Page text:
There is good deal of confusion that the term “herbal medicine” actually means “organic medicine”. According to an estimate by the World Health Organization, about 4 billion people around the world use herbal medicines for their primary healthcare needs. Does this mean that all 4 billion of these people use organic medicine? Not at all. People, including several health experts, often say that herbal and organic means the same thing. However, legally, the two words do not have the same meaning. Let us look into what herbal and organic truly mean.
Herbal medicines refer to medicines that are prepared from plants for their medicinal value. These plants can be grown naturally, using either chemical or organic means (explained below).
Organic medicines, on the other hand, mean medicines that are prepared and handled using organic means. They can have ingredients that have animals sources also. In organic production, there is no use of chemicals during the entire production, processing, and preservation processes.No chemical pesticides, fertilizers, or preservatives are used for making these organic medicines or their ingredients. Legally, manufacturers of organic products have to get organic certification and print the certification details on the label.
Therefore,organic medicine is not necessarily herbal medicine and the opposite also holds true. Let us examine an example. When you buy something like Triphala, which is a very popular Aryuvedic herbal medicine made from the three fruits Amalaki, Vibhitaki, and Haritaki, it can be made using the fruits on which chemical pesticides may be sprayed during the growth of the fruits. Similarly, when you buy organic fish oil capsules, which are considered an organic medicine, the oil is obtained from fish that are grown without the use of any chemicals. The feed given to the fish is also grown without the use of any chemicals. In that way, you know that fish oil is not a herbal medicine.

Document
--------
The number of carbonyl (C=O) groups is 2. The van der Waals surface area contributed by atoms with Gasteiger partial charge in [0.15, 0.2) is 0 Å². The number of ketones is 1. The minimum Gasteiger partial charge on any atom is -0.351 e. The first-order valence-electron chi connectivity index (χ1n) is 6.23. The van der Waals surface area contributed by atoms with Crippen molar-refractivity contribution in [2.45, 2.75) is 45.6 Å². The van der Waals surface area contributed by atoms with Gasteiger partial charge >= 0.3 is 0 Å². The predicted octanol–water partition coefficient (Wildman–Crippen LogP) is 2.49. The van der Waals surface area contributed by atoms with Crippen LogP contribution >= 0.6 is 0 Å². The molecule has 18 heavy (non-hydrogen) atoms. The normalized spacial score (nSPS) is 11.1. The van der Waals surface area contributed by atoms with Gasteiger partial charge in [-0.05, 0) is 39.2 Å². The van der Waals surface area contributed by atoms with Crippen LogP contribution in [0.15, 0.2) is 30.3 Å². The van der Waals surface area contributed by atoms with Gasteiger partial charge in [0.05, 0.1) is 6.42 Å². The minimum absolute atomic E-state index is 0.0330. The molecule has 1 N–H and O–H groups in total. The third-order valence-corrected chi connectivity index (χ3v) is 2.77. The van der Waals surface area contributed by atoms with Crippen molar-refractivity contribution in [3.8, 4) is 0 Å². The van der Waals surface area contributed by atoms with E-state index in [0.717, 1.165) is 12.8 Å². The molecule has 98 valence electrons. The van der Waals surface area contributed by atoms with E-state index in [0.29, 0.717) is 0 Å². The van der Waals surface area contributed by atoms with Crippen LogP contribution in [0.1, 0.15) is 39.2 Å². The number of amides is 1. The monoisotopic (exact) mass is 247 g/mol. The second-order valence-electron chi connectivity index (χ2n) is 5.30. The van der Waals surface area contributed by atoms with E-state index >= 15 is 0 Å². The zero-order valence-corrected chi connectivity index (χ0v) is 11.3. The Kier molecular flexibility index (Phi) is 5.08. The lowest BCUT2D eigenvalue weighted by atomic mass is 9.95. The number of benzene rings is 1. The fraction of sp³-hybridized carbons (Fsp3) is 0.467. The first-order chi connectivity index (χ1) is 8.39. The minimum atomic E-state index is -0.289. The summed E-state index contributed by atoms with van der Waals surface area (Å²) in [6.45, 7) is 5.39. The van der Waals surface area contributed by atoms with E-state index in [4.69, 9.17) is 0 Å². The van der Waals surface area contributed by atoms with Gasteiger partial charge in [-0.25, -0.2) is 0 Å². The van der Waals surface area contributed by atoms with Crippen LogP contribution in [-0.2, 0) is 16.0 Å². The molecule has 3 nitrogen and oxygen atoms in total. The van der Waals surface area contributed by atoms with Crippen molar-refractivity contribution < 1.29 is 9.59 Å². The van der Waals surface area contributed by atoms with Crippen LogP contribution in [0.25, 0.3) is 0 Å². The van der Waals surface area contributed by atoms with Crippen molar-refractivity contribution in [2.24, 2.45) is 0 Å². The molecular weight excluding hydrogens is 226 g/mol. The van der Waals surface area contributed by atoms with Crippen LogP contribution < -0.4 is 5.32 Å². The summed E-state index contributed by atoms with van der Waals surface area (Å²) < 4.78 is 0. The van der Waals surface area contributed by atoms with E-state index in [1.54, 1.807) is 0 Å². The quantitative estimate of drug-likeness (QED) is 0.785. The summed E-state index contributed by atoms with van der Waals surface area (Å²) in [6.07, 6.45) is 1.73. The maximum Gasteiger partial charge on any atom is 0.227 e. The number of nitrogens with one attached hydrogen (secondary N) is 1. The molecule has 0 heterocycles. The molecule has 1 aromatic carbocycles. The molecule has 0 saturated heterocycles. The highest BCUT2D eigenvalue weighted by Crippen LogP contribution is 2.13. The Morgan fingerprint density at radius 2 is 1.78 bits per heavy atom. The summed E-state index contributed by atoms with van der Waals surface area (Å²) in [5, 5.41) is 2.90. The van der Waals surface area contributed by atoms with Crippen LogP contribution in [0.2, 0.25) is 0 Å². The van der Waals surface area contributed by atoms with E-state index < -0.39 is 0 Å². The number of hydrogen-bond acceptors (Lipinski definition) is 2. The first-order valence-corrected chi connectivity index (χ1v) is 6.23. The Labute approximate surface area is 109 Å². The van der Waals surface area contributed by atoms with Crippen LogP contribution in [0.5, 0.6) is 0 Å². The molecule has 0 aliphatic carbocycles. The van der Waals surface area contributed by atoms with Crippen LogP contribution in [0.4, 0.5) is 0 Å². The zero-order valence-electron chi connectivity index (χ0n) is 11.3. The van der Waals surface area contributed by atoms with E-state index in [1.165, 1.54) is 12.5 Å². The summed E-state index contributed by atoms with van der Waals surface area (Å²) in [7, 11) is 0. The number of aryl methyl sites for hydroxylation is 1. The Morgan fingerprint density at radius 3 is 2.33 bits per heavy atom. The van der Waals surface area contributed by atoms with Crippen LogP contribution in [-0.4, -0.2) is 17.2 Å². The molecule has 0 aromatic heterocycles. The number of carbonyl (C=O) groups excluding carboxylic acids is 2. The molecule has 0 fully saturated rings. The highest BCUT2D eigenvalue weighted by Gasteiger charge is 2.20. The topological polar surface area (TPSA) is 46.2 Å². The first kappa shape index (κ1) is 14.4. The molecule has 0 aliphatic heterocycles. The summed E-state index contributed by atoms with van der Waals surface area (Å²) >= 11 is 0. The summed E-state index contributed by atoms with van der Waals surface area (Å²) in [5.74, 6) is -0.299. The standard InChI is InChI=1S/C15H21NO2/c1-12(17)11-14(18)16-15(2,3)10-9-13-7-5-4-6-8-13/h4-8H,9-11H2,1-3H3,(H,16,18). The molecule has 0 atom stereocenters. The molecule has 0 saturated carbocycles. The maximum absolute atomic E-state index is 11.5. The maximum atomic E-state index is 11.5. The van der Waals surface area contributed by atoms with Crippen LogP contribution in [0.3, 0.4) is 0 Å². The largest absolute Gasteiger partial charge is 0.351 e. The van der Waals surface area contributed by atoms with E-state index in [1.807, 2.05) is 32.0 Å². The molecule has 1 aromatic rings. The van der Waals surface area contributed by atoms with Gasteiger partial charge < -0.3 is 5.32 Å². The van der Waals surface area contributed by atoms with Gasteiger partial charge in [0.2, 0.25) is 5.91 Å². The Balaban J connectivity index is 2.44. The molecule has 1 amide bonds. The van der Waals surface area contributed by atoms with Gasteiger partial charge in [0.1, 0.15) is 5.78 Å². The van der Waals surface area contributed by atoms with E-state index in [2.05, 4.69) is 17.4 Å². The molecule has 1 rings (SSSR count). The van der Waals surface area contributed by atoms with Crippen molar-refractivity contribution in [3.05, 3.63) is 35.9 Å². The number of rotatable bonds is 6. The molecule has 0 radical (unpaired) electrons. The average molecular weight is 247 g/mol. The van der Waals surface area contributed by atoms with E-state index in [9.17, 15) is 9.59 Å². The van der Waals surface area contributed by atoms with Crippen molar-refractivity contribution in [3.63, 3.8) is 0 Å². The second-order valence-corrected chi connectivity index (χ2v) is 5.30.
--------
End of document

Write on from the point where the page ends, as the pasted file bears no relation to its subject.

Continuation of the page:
Sometimes, you will also hear about natural medicines. Natural medicines refer to medicines that are natural in nature and do not contain any synthetic ingredients. If they do contain synthetic ingredients of any kind, then they are only in small quantities. For example, Fuller’s earth or multani mitti, which a type of soil which is rich in magnesium oxide, is quite popular in Asia for skin care. Fuller’s earth, when used as a medicine, falls under the category of natural medicine.
Similarly, if you get a herb from a forest, such as the herb arogyapacha, which is found in the forests of Kerala, India and is used for the preparation of the medicine Jeevani, then it can be classified as a natural herbal medicine as the herbs grow naturally.
Now, when you buy a bottle that has the words Organic Dandelion Tincture on the label, you know that it is both organic and herbal. Furthermore, when you simply buy Dandelion Tincture, it is herbal but not organic. When you buy Organic Krill Oil, it is organic but not herbal.
Neither herbal medicines nor organic medicines are regulated in many countries, including the United States. Most of these medicines are sold as dietary supplements and can be consumed without a prescription. However, simply being herbal or organic does not make a medicine good or safe. The manufacturers of these medicines have no obligation to provide the side effects of these drugs either. You should use herbal medicines, especially those that are not popular, after proper consultation with a certified naturopath, aromatherapist, or Ayurvedic doctor.